As you can tell, I’m eternally grateful to David for all I wrote in the Fretless Guitar history post above. Working with David was an important part of my career – but to be fair, there are other producers as well, and other artists, many to mention, that I must tip my hat to for giving me their support. One was Larry Coryell (and I hope to tell that story someday!). So, David started the ball rolling for me, and others have picked it up along the way (if I may put it like that).
From a historical perspective, I just hope that folks interested in such historical matters will recognize David’s work as a true fretless guitar producer. But in a discussion of producers, I’m now working with Gregg Miner of Miner Music in L.A. Gregg is also a visionary, and an incredible musician. He is the world’s authority on harp guitar music, and I must say I’m humbled by his cherished support. He just released the comp CD HARP GUITAR DREAMS, which has a TD track “If You Were Here” on it. Gregg has been trying to get me to take a break from writing new harp guitar material all the time, in order to decide tracks for a TD solo album. Anyway, without going too far off topic, it is a real honor to have Gregg directing my music, much like David Evans did years ago.
BTW- David lives in L.A. and has quite a track record as producer. But as I said, he works behind the scenes, so there is not much info at all about him on the web.
Makes perfect sense. The reason why I asked… If I play hindsight 20/20 I likely would have made more money with playing the last 2 years had I stayed in Europe, but other benefits would’ve never happened if I didn’t move to the US 20 years ago.
As for the hit song…now that’s funny. I’m about as likely to have one of those as my wife enjoying Country music.
But I don’t think it means so much in terms of mainstream Top 40 success, but rather that your timing seemed to have been perfect for “Guitar Superstardom”, as in a Vai / Satriani type of thing. No worries I was merely thinking out loud.
Funny you mentioned the Vai / Satch thing. Another story:
Because what I do is so varied, every producer I’ve worked with did not want my music to be marketed in the Guitar-God vein. They wanted to put out my stuff with a different approach. As you know, putting your heart and soul into an album is a creative, but very draining experience. So I just get bored after an album and end up doing something different next time. As a result, it’s hard for record companies to market the music because each album is so varied. Don’t mean to ramble again, but David Evans and Eddie Kramer knew I’m always changing artistically, so they weren’t keen on promoting me in a Vai / Satch vein. I think they wanted a wider approach, which is what I wanted as well.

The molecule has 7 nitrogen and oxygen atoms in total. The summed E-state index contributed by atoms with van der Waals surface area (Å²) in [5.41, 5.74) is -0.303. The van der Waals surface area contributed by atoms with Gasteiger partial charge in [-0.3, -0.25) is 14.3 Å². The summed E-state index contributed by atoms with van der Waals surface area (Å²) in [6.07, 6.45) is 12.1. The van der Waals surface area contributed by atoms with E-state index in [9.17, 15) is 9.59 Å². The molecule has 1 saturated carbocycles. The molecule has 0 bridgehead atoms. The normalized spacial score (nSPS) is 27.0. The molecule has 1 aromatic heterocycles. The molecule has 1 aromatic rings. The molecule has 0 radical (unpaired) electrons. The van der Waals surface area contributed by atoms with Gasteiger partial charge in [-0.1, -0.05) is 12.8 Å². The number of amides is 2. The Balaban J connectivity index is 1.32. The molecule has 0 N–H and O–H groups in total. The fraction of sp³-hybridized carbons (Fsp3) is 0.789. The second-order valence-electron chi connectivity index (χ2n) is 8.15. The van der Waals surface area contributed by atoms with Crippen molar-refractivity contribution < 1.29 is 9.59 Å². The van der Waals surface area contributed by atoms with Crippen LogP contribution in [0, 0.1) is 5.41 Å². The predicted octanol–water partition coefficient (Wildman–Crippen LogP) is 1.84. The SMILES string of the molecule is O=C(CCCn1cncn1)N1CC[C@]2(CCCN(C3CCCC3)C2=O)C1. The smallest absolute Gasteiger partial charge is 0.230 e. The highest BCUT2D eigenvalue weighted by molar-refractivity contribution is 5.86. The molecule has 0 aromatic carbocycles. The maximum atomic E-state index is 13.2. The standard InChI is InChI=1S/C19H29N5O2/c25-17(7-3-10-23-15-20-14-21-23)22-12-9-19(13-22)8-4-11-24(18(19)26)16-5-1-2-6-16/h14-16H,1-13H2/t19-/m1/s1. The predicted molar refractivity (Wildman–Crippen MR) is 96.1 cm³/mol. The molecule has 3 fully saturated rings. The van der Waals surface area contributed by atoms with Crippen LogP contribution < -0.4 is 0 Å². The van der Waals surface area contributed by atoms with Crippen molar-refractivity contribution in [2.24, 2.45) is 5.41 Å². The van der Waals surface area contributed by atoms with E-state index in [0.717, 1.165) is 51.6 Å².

Not that there’s anything wrong with the Guitar-God thing…don’t get me wrong!
I just don’t know if I’m the guitar-hero type, Ed. I remember vividly, during the making of VOICES IN THE WIND, I was inspired most of the time, having the opportunity to make a dream album come true. But I must admit, I got incredibly bored during some of the sessions… So much so, I was wondering if I was really worthy of the opportunity at hand. Thank God inspiration prevailed and the album turned out as it did. .
In otherwords, the guitar-hero thing is cool for artists who can stay focused on it. Gee, look at Yngwie…
Sorry, I didn’t mean to put you in a “pop” genre either, Ed…I meant to compliment you as someone who has what it takes to make that hit song. In any event, straight ahead mate!!!!!
That I can relate to. What I’m working on right now I got to play with guys I usually listen to, and half the time I feel like I should just mute the guitar since the rhythm section alone would make me happy as a listening experience. And I’ve heard my lines a gazillion times already (and that’s just last week). BTW, I took no offence at the pop thing.
While we’re talking I’m curious about something gear related-seeing that you’re a fellow Vigier endorser…wood or metal board, where’s your preference?
I never used to like wood boards since on the metal I was able to use round wound strings. But for the last year or so I’m preferring half wounds on wood boards.
Which board? That’s a hard question Ed- it’s basically an issue of tone for me. I generally prefer ebony, or plastic (as on my TD mahogany headless Fretless Guitar). I like Vigier’s Delta metal for some heavy tones (as on “The End” from the MADMEN album), but for me the Vigier’s clean tone is best for the jazzy stuff, which I rarely play these days.
Sustain-wise, again for the rock stuff I like ebony or plastic boards over the Delta metal. Again, the Delta metal’s sustain seems to suit the jazzier stuff. The track “Ambiguity” is a good example of my Vigier’s clean and distorted tones.
So in terms of priorities, for me it’s tone first, sustain second.
Round wounds all my guitars, changed once every 2 years (unless used on an album recording, at which they’re changed everyday).
Actually, I should send a picture of the new fretless Vigier made for me. It’s gorgeous, but not a production model, so no one has seen it yet. Maybe I’ll send a pic along if someone is interested.
Tim san speaks pretty good Japanese for a gaijin…
Tim plays Norwegian Wood on Japanese TV
Tim Donahue album reviews (Unfretted)
timdonahue.com (Official website)
More Tim Donahue More Ed Degenaro